Despite missing out on the coveted riders' crown, Aprilia is still celebrating after successfully defending its World Superbike Championship Manufacturers' title at Jerez.

Far from reeling in the absence of Max Biaggi - who was pivotal to Aprilia's previous title wins in 2010 and 2012 -, the Italian firm began the season in style with a maximum points' haul courtesy of Eugene Laverty and Sylvain Guintoli, and didn't look back.

Indeed, though BMW and Kawasaki both got close at times in 2013, Aprilia never once deviated from the top of the Manufacturers' standings, the combination of Laverty and Guintoli, along with satellite riders Davide Giugliano, Michel Fabrizio and Toni Elias, ensuring they were largely unchallenged.

"The Manufacturer Championship title is an extremely valuable wreath that has various significance," said Romano Albesiano, who has this week taken over from Ducati-bound Gigi Dall'Igna as Aprilia Racing Manager. "It is a testament of design excellence, the design of our RSV4 which has dominated on the track for years. This product is an all-Italian pride.

"For me, after leading development of the RSV4 street version with our engineers, it is always very exciting to see it win a world title on the track. This year we participated in the definitive consecration of the RSV4 as the best new generation super sport bike.

"The consistent performance demonstrated by all the riders, both Laverty and Guintoli on the factory team and the satellite Althea Team and Red Devils riders, has led Aprilia to dominate the Manufacturer Standings from the first to the last race and has allowed both our official riders to compete for the Rider Title down to the last race.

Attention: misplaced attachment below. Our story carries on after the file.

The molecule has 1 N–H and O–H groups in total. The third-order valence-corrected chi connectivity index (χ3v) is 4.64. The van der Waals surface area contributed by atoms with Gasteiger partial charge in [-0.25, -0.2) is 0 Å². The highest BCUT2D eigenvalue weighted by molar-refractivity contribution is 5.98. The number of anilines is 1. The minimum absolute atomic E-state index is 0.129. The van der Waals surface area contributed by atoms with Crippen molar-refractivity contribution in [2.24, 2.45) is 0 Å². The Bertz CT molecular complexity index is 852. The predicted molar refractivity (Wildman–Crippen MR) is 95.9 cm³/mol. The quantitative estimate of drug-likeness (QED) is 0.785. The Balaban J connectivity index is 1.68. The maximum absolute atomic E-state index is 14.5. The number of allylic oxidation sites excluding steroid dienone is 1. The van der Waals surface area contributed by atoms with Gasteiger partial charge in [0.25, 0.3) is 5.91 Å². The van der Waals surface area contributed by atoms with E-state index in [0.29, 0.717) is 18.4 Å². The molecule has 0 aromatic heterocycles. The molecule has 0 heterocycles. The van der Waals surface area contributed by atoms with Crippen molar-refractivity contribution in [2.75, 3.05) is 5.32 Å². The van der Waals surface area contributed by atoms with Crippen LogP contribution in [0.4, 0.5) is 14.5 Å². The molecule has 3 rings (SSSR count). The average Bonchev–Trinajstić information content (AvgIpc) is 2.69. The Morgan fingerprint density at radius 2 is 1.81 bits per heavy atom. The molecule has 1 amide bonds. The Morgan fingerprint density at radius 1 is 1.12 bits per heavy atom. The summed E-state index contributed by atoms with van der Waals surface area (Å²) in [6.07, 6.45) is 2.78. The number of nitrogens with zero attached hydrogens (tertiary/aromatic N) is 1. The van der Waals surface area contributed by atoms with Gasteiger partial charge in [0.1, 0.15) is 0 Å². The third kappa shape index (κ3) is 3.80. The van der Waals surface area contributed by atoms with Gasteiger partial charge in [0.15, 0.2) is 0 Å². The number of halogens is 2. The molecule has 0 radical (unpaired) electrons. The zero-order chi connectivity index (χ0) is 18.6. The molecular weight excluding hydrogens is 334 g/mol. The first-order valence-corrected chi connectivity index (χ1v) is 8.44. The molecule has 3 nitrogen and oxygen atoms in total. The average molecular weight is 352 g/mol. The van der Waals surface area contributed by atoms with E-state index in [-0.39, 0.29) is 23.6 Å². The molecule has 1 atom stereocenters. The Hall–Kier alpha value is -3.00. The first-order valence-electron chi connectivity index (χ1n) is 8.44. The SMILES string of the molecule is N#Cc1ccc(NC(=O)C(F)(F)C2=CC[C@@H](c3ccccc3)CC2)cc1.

"This round at Jerez is my first one as Aprilia Racing manager, so the praise and my thanks can only go to those who, on every level, worked on this extraordinary project, making it victorious for so many seasons."

Though not quite the fairytale double, Tom Sykes's Kawasaki can still take great satisfaction from finishing runner-up in the Manufacturers' reckoning. Indeed, the Japanese firm has never won a WSBK Manufacturers' title, so second place marks their best result since finishing in the same position back in 1994.

Similarly, BMW has also never won a WSBK Manufacturers' title, though this may prove to be their last chance having confirmed it is ending its factory involvement from this point. Despite this, third in the standings with six wins still represents the significant progress BMW has made since making its debut in only 2009.

Just to compound Honda's dismal final weekend at Jerez, where Leon Haslam and Michel Fabrizio struggled to even score points, Suzuki would duly nip ahead into fourth overall at the final time of asking thanks in large part to the brave effort of Leon Camier.

Bringing up the rear, meantime, is Ducati, the Italian marque's struggle to get the new 1199 Panigale dialled in hampered by a series of set-up issues and costly injuries for its riders, including Carlos Checa. The most successful manufacturer in the history of World Superbikes, finishing sixth and last of the full-time manufacturers is likely to be felt deeply in Bologna.


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